From JOE STRUMMER and the legend of THE CLASH by Kris Needs--“We started the 101’ers with one amplifier and one speaker’, remembered Joe. ‘We built our own equipment… We got some drawers out of a skip and we used to buy cheap speakers down the Edgeware Road and we’d drop them into these drawers and put a facing board on them and turn them up. That would be a cabinet… I used to go to gigs with two bricks in a shoulder bag and these bricks were to sit in the deck of a record player upturned with a broom handle screwed in it, which was the microphone stand. The microphone was taped on the top and the bricks were there to drop in the record player and keep the things steady so the mic didn’t fall over.’
I started writing in October 1998 with one goal--to get a book in print with one of the Big 6. Every writing-related action I’ve engaged in since has been to help me achieve the publication of a novel. I went to conferences to meet agents, went to book signings to meet authors to find out how they did it, I’ve taken query writing workshops, completed a Masters degree, bought writing how-to books, read agent blogs and subscribed to feeds from publishers.
And you know what? It was starting to work. My rejection letters really started getting better and people started telling me that was a good thing. Instead of ‘this isn’t right for us’, I started getting ‘the writing’s great, but we don’t know how to market it’. Some great victory, huh?
And that’s exactly why I’m pulling out now. I have the confidence to realize that my work is better than the form-rejection letter an agent’s intern sends me. Some would call it ignorance, or even hubris, but spending so many years on the outside looking gave me a new perspective on the industry I wanted more than anything to break into. And when I read that little passage from Joe Strummer it hit me…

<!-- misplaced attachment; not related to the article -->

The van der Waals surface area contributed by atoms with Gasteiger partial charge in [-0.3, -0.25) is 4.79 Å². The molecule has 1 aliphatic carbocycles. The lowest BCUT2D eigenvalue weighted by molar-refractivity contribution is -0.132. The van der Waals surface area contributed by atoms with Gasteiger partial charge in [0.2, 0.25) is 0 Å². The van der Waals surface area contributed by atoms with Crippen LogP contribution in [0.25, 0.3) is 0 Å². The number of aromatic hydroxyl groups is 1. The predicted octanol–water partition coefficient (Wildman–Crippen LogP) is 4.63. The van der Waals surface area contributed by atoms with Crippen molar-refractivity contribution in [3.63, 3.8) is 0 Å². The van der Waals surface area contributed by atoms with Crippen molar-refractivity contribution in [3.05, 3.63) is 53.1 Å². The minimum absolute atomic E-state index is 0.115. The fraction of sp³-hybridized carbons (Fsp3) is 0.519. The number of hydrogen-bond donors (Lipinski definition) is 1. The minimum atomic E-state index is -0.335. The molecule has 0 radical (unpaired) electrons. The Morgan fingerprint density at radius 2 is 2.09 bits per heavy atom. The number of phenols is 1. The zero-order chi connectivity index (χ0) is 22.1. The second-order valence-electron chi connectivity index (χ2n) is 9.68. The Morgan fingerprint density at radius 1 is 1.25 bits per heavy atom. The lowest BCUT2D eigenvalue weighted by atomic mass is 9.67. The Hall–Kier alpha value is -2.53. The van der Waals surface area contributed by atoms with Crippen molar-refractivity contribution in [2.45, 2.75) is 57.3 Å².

I’m not waiting anymore.
Musicians don’t wait until they get paid to start delivering songs to an audience. An artist doesn’t paint with thoughts of ‘is this right for the market’ hanging over his head. It’s writing, with its archaic hierarchy of agents, editors and marketing departments that complicates the artist’s relationship with consumers. And with Amazon’s way of e-distributing directly to readers, writers finally have an alternative route to publication. Look at some recent Tweets from Publishers Lunch—“Harvard Square’s Globe Corner Bookstore up for sale”, “Random House closes operations at Tricycle Press Imprint”, “Latest BISG eBook Survey Finds 40% of Respondents Spending Less on Printed Books”, “Aletheia Continues to Trim their Barnes & Noble Holdings”, “New Book Sales Fall 9.3% At Hastings, Which Has No eBooks”, “Borders Announces Yet Another Web Site Redesign”, “Joseph-Beth Files Chapter 11 Bankruptcy; Will Close Another Two Stores”.